World Vision calls all parties to reach an immediate and lasting peace, including in Rafah, to save lives, ensure the release of all hostages, protect all children from the violence of conflict and from forced displacement, and ensure the immediate scale up of humanitarian assistance so unfettered humanitarian access, including essential aid and supplies can reach the civilian population.  


For more information, please contact: Karla Harvey at or phone +44 7889 631613.

Notes to editor:   

[1] Based on the number of children in northern Gaza (147,000) and the anticipated number of child deaths once the IPC’s criterion is expected to be met (0.0004), equals at least 59 children dying daily. 

[2] Based on the number of children in northern Gaza experiencing acute malnutrition 

[3] Assuming a 50/50 rate of girls versus boys (1,092,700 x .5 = 546,350) and based on survey findings in Northwest Syria and Uganda, Lebanon, and Ethiopia and global data on the prevalence of sexual violence that show that sexual and gender-based violence and child marriage are significantly more likely to threaten the futures of children, particularly girls, living in conflict zones. In the long-term, girls in conflict settings have been found to be at heightened risk of early marriage due to the protracted strain on resources.  

[4] Assuming a 50/50 rate of unaccompanied girls versus boys (17,000 x .5 x .72 [i.e. the rate of detected female victims of trafficking that experienced sexual exploitation] = 6,120. 

[5] 241,487 children – assuming a prevalence of 22.1% in long-term conflict-affected populations (based on 20+ years of military occupation and conflict) per The Lancet and using the figure of 1,092,700 (49% children out of 2.23 million estimated population in Gaza).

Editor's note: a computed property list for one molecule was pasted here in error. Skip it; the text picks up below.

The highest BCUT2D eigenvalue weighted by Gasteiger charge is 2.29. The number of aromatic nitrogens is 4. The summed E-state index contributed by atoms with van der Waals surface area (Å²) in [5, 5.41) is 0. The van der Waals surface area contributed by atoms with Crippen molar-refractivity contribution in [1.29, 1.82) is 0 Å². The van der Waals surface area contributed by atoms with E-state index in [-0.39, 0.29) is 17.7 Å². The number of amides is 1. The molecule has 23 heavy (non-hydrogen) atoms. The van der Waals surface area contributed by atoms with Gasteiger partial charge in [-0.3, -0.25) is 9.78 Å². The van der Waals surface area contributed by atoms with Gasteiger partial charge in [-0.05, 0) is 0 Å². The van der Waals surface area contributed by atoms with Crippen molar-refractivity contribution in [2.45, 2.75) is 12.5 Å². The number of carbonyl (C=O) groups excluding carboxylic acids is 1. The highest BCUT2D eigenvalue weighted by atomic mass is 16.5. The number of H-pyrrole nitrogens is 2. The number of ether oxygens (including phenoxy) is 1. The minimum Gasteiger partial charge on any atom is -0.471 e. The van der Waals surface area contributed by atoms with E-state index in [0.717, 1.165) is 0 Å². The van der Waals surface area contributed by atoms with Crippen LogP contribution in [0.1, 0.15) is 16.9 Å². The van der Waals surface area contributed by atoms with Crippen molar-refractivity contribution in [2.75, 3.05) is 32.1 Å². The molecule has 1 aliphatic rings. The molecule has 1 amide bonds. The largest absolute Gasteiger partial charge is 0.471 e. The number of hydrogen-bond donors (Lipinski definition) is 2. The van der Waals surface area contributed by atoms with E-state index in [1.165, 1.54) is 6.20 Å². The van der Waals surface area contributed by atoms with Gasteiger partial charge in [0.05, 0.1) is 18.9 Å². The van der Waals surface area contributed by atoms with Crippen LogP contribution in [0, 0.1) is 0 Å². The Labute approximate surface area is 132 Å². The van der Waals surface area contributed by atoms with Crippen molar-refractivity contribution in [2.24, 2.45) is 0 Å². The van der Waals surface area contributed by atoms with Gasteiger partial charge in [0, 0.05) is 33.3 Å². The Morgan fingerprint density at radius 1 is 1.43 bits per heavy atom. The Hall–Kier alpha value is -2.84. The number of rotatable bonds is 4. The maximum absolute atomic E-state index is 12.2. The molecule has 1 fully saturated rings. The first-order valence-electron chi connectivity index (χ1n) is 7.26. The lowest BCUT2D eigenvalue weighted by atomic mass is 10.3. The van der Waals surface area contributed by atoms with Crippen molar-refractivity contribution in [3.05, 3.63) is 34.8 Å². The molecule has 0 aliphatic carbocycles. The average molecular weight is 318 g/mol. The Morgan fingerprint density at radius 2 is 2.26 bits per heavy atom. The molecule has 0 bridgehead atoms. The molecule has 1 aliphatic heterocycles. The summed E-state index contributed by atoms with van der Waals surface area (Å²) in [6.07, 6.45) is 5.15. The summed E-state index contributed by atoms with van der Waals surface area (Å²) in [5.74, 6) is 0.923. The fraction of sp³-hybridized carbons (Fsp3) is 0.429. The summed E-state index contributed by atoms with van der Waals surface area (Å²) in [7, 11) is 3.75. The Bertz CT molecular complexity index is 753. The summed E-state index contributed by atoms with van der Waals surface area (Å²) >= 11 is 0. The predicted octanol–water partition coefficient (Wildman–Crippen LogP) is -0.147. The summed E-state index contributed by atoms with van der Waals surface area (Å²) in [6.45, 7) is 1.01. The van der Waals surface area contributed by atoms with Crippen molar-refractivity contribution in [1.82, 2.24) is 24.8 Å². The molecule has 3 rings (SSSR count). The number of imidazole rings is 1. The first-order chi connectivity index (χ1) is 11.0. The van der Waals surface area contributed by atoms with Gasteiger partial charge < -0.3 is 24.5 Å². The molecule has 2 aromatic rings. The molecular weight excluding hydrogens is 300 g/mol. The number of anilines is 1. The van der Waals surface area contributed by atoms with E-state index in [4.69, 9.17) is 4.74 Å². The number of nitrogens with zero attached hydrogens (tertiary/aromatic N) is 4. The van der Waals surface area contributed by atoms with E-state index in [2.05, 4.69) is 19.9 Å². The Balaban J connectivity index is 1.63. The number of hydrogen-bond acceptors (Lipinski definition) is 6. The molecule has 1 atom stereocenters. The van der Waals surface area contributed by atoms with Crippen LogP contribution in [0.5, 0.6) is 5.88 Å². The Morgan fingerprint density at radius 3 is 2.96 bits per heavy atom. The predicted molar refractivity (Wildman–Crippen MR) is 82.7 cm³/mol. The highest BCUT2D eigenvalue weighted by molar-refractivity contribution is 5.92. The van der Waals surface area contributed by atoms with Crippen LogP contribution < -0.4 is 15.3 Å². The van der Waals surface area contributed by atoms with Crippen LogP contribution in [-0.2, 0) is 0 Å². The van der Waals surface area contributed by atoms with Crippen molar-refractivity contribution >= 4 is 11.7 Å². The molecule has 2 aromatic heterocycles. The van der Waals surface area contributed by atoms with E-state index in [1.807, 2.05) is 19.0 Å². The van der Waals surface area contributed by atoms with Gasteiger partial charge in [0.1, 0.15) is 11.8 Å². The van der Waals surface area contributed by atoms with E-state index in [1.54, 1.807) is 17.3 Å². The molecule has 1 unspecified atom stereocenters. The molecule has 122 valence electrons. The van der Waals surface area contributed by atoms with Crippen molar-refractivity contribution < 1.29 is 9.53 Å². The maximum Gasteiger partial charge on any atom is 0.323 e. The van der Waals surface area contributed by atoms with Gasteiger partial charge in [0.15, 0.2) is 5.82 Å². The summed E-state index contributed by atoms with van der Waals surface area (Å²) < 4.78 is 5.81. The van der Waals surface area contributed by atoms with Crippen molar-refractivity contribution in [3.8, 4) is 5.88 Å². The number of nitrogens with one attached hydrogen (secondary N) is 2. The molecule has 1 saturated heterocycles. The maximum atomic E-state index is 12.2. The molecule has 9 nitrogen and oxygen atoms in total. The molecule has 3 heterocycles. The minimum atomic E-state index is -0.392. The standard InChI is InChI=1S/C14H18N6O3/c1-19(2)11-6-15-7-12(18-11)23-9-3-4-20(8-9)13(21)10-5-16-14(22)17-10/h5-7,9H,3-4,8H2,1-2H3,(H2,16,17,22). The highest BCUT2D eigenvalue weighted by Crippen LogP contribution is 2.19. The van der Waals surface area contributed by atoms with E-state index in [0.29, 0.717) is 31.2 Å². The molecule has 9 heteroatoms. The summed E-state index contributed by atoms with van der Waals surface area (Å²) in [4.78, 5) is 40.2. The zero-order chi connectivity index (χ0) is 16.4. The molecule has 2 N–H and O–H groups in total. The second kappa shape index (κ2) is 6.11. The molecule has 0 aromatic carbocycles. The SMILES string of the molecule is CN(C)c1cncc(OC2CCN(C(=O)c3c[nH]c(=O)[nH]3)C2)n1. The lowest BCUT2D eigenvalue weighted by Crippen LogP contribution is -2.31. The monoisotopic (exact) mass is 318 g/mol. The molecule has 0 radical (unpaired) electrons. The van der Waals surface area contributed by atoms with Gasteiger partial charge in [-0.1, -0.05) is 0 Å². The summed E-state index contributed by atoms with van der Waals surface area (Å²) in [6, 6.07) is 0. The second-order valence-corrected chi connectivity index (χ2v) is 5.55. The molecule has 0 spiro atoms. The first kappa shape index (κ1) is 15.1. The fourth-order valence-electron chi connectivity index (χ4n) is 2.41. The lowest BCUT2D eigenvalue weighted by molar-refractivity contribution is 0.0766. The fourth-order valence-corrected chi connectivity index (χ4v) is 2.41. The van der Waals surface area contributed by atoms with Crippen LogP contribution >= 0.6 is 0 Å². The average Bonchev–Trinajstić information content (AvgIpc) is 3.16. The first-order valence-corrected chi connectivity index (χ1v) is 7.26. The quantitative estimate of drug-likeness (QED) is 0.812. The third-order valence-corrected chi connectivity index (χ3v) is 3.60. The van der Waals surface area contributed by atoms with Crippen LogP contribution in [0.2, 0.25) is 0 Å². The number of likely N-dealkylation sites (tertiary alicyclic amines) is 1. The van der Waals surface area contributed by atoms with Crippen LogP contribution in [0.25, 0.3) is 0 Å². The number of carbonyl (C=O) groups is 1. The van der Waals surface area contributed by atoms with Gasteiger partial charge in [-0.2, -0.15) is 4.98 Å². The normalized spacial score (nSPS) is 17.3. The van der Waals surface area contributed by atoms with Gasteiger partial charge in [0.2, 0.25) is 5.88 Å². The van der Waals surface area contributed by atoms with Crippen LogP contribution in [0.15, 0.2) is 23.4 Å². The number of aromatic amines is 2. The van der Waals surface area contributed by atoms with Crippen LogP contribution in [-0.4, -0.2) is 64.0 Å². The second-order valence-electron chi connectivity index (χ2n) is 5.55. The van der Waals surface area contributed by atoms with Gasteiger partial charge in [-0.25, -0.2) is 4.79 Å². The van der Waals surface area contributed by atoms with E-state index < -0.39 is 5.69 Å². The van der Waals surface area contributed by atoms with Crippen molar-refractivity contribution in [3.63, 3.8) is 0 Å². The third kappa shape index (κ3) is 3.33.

[6] Based on the rate of prevalence of PTSD (47%) and depression (43%) in children directly exposed to war (600,000). 

World Vision delivers critical humanitarian assistance to vulnerable children and their families in the West Bank and across the region, including lifesaving in-kind food and cash and voucher assistance; access to clean water, sanitation, and hygiene needs; psychosocial support to affected children and their families; and resilience-building activities.  

Through World Vision’s Global Hunger Response and ENOUGH campaign, the organisation is responding to the immediate needs of the most vulnerable girls, boys, and their families who are experiencing acute hunger in 28 countries of highest alert where World Vision operates, highlighting the driving factors and impacts of hunger, malnutrition, and food insecurity on children globally, and advocating to governments and donors to do more to prevent mass starvation.  

World Visionis a Christian humanitarian and development organisation dedicated to working with children, families and their communities to reach their full potential by tackling the root causes of poverty andinjustice. World Vision and their partners are working in communities to improve families’ economic prospects, strength violence prevention and child protection services, and improve education systems.  

World Vision serves all people, regardless of religion, race, ethnicity or gender.